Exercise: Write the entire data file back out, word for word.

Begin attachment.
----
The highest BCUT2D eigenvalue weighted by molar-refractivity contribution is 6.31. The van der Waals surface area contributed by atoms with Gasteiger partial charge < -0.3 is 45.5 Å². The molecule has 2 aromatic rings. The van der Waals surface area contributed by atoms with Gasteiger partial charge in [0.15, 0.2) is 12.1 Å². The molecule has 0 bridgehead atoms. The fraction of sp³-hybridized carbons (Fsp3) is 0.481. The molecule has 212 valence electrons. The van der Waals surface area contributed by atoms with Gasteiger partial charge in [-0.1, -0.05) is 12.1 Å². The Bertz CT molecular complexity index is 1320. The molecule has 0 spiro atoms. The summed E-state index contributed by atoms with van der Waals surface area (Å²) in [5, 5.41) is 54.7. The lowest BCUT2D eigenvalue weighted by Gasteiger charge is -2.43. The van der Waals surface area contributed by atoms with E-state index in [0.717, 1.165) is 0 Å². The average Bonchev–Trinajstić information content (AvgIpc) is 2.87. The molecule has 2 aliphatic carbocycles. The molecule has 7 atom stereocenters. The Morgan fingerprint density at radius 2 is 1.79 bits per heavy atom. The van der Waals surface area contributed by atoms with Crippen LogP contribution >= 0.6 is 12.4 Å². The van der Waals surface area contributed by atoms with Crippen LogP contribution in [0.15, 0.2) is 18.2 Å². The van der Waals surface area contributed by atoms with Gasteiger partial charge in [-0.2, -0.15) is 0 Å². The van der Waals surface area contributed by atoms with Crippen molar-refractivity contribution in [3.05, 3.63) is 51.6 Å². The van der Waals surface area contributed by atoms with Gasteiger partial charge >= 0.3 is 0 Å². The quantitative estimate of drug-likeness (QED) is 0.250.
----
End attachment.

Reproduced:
The highest BCUT2D eigenvalue weighted by molar-refractivity contribution is 6.31. The van der Waals surface area contributed by atoms with Gasteiger partial charge < -0.3 is 45.5 Å². The molecule has 2 aromatic rings. The van der Waals surface area contributed by atoms with Gasteiger partial charge in [0.15, 0.2) is 12.1 Å². The molecule has 0 bridgehead atoms. The fraction of sp³-hybridized carbons (Fsp3) is 0.481. The molecule has 212 valence electrons. The van der Waals surface area contributed by atoms with Gasteiger partial charge in [-0.1, -0.05) is 12.1 Å². The Bertz CT molecular complexity index is 1320. The molecule has 0 spiro atoms. The summed E-state index contributed by atoms with van der Waals surface area (Å²) in [5, 5.41) is 54.7. The lowest BCUT2D eigenvalue weighted by Gasteiger charge is -2.43. The van der Waals surface area contributed by atoms with E-state index in [0.717, 1.165) is 0 Å². The average Bonchev–Trinajstić information content (AvgIpc) is 2.87. The molecule has 2 aliphatic carbocycles. The molecule has 7 atom stereocenters. The Morgan fingerprint density at radius 2 is 1.79 bits per heavy atom. The van der Waals surface area contributed by atoms with Crippen LogP contribution >= 0.6 is 12.4 Å². The van der Waals surface area contributed by atoms with Crippen LogP contribution in [0.15, 0.2) is 18.2 Å². The van der Waals surface area contributed by atoms with Gasteiger partial charge in [-0.2, -0.15) is 0 Å². The van der Waals surface area contributed by atoms with Crippen molar-refractivity contribution in [3.05, 3.63) is 51.6 Å². The van der Waals surface area contributed by atoms with Gasteiger partial charge >= 0.3 is 0 Å². The quantitative estimate of drug-likeness (QED) is 0.250.